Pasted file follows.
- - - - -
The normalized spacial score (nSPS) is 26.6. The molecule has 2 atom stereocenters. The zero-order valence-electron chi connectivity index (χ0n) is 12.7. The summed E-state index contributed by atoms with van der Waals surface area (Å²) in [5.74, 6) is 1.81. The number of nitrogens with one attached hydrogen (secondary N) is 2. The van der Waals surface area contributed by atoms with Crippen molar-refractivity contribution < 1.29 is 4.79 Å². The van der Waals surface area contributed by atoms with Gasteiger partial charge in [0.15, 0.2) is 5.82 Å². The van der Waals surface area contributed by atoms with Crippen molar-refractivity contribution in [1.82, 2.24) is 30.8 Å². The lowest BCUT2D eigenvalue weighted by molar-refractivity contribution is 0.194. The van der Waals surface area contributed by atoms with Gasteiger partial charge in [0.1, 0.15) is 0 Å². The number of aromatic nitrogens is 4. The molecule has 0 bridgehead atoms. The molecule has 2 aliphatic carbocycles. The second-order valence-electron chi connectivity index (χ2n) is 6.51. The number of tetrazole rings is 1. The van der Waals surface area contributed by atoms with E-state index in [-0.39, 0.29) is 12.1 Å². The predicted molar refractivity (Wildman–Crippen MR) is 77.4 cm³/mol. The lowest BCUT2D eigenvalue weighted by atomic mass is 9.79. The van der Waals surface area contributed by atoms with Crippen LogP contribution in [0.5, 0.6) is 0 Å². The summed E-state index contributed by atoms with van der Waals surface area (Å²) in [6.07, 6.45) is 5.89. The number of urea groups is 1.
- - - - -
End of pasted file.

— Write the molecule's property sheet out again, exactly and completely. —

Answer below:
The normalized spacial score (nSPS) is 26.6. The molecule has 2 atom stereocenters. The zero-order valence-electron chi connectivity index (χ0n) is 12.7. The summed E-state index contributed by atoms with van der Waals surface area (Å²) in [5.74, 6) is 1.81. The number of nitrogens with one attached hydrogen (secondary N) is 2. The van der Waals surface area contributed by atoms with Crippen molar-refractivity contribution < 1.29 is 4.79 Å². The van der Waals surface area contributed by atoms with Gasteiger partial charge in [0.15, 0.2) is 5.82 Å². The van der Waals surface area contributed by atoms with Crippen molar-refractivity contribution in [1.82, 2.24) is 30.8 Å². The lowest BCUT2D eigenvalue weighted by molar-refractivity contribution is 0.194. The van der Waals surface area contributed by atoms with Gasteiger partial charge in [0.1, 0.15) is 0 Å². The number of aromatic nitrogens is 4. The molecule has 0 bridgehead atoms. The molecule has 2 aliphatic carbocycles. The second-order valence-electron chi connectivity index (χ2n) is 6.51. The number of tetrazole rings is 1. The van der Waals surface area contributed by atoms with E-state index in [-0.39, 0.29) is 12.1 Å². The predicted molar refractivity (Wildman–Crippen MR) is 77.4 cm³/mol. The lowest BCUT2D eigenvalue weighted by atomic mass is 9.79. The van der Waals surface area contributed by atoms with Crippen LogP contribution in [0.5, 0.6) is 0 Å². The summed E-state index contributed by atoms with van der Waals surface area (Å²) in [6.07, 6.45) is 5.89. The number of urea groups is 1.